According to this year’s UNGA president-elect, María Espinosa, the theme of the 73rd annual assembly will be:
‘Making the United Nations Relevant to All People: Global Leadership and Shared Responsibilities for Peaceful, Equitable and Sustainable Societies.’
The word “equitable” seems to carry more weight than perhaps in years past.
The UN Security Council is tasked with maintaining international peace and security. The presidency of the council rotates on a monthly basis between the 15 member countries, and this September, it's America's turn.
This means that the US determines the agenda for the Security Council's September meetings. Earlier in September, Reuters reported that US Ambassador Nikki Haley noted that the Security Council's UNGA session would:
'...address Iran’s violations of international law and the general instability Iran sows throughout the entire Middle East region.'
This announcement comes just four months after Trump announced that the U.S. would withdraw from the Iran nuclear deal–a move which a number of Security Council members vehemently objected to, including the U.K., France, and Russia. According to France24, the United States' withdrawal threatens the fabric of the deal itself, thus endangering the rest of the world. France24 reports that British Prime Minister Theresa May's office commented:
'We urge the US to ensure that the structures of the JCPOA can remain intact, and to avoid taking action which obstructs its full implementation by all other parties to the deal.'
Germany, which is not a Council member, also commented via Foreign Minister Heiko Maas:
'We will try to keep alive this important agreement, which ensures the Middle East and the world as a whole are safer.'
The U.S. withdrawal from the deal marks further international isolation. For the Council's UNGA session, Trump's actions will translate to high tension and likely a lack of progress, much to the detriment of the rest of the world.
Trump's "America First" policy counters the precedent put into place by President Harry Truman after World War II. By challenging long-held alliances and treaties like NATO, Trump puts America's financial interests, and thus its future, ahead of keeping to such precedent.
Trump is approaching the world with an open mind, unburdened by tradition and ready to spark new deals and partnerships, perhaps setting the stage for new traditions the country will hold close for years to come.
President Trump recently released his 2018 National Security Strategy, which provides the strategic vision necessary to protect the American people, preserving our way of life, promoting our prosperity, maintaining peace through strength, and advancing American influence in the world.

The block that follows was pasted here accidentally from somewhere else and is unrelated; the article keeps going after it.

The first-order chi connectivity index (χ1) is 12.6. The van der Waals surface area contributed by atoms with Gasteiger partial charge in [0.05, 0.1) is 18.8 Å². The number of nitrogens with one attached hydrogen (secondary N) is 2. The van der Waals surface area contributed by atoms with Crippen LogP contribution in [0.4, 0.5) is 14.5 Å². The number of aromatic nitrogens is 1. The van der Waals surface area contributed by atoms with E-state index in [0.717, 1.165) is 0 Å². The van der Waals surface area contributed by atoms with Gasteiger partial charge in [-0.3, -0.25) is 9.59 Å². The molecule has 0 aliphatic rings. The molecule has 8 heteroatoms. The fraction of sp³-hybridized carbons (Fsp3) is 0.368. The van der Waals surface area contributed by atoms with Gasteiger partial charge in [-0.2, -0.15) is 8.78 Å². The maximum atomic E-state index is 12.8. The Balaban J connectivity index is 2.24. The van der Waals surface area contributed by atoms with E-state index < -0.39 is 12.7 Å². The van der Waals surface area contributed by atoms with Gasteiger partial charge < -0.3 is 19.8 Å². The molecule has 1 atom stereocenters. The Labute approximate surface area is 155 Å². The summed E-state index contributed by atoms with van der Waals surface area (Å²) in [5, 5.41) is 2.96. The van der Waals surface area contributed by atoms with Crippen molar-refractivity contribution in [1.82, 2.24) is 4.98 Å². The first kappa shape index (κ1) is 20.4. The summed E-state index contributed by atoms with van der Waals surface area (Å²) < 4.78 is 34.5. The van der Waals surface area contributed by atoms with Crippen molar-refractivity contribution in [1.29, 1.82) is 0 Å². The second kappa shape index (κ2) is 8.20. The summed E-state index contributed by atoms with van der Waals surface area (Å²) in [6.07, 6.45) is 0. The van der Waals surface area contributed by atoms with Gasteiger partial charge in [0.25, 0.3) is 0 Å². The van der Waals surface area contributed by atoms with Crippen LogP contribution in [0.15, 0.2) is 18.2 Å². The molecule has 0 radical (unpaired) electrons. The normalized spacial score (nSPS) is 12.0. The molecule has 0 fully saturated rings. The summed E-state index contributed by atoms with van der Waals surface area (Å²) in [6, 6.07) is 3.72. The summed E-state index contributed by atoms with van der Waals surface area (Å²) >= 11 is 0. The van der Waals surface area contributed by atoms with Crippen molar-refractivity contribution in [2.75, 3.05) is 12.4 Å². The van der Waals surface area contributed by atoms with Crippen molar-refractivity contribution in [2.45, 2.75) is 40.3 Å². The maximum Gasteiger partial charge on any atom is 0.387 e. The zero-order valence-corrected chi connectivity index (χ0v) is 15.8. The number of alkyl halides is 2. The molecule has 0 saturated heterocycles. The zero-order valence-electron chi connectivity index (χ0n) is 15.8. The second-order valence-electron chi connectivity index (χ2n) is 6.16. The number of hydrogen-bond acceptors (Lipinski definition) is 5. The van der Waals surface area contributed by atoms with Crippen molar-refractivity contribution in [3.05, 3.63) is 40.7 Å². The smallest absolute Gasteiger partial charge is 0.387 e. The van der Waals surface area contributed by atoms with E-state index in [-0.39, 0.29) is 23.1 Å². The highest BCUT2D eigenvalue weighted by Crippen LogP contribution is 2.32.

The Administration recognizes that economic security is national security.
America is leading again, proving that America First does not mean America alone by revitalizing relationships with countries that share our goals and interests while combating radicalism and extremism.
Trump’s actions, whether taking the U.S. out of partnerships or scaling back financial contributions, are in the interest of the American people, as is his principal duty as the president of the United States.
Trump's approach, whether groundbreaking or reckless, undoubtedly threatens U.S. relations with many of its long-standing allies, and by extension, puts the citizens of those ally countries, and beyond, in danger.
CBS's Pamela Falk breaks down the results of the America First policy from the last year:
The U.S. has withdrawn from the Paris Climate Accord, the Geneva-based U.N. Human Rights Council, the Iran nuclear agreement, and the U.N. Educational and Cultural agency (UNESCO) and refused to sign the Global Compact on Migration. The Trump administration has made cutbacks in voluntary funding for the U.N. Population Fund (UNFPA), the Palestinian relief agency (UNRWA) and limited some peacekeeping funds. U.S. National Security Advisor John Bolton recently sought to undermine the functioning of the International Criminal Court.
Actions that seem to alienate the rest of the world from the U.S. are, in reality, holding other countries to a higher standard. For example, when the U.S. elected to leave the UN Human Rights Council, its motivations lay reforming the body itself. CNN reported on UN Ambassador Haley's comments:
'Human rights abusers continue to serve on, and be elected to, the council. The world's most inhumane regimes continue to escape its scrutiny, and the council continues politicizing scapegoating of countries with positive human rights records in an attempt to distract from the abusers in its ranks.'
Although the move certainly does not bring the U.S. any closer to the UN, it is one that reflects the unwavering standards of U.S. foreign policy. Remaining in a corrupt body does not prevent further corruption, while taking a stand is more likely to enact change. Vice President Mike Pence added his perspective on Twitter, saying:
'Today the US took a stand against some of the world's worst human rights violators by withdrawing from the United Nations Human Rights Council. By elevating and protecting human rights violators and engaging in smear campaigns against democratic nations, the UNHRC makes a mockery of itself, its members, and the mission it was founded on. For years, the UNHRC has engaged in ever more virulent anti-American, and anti-Israel invective and the days of U.S. participation are over.'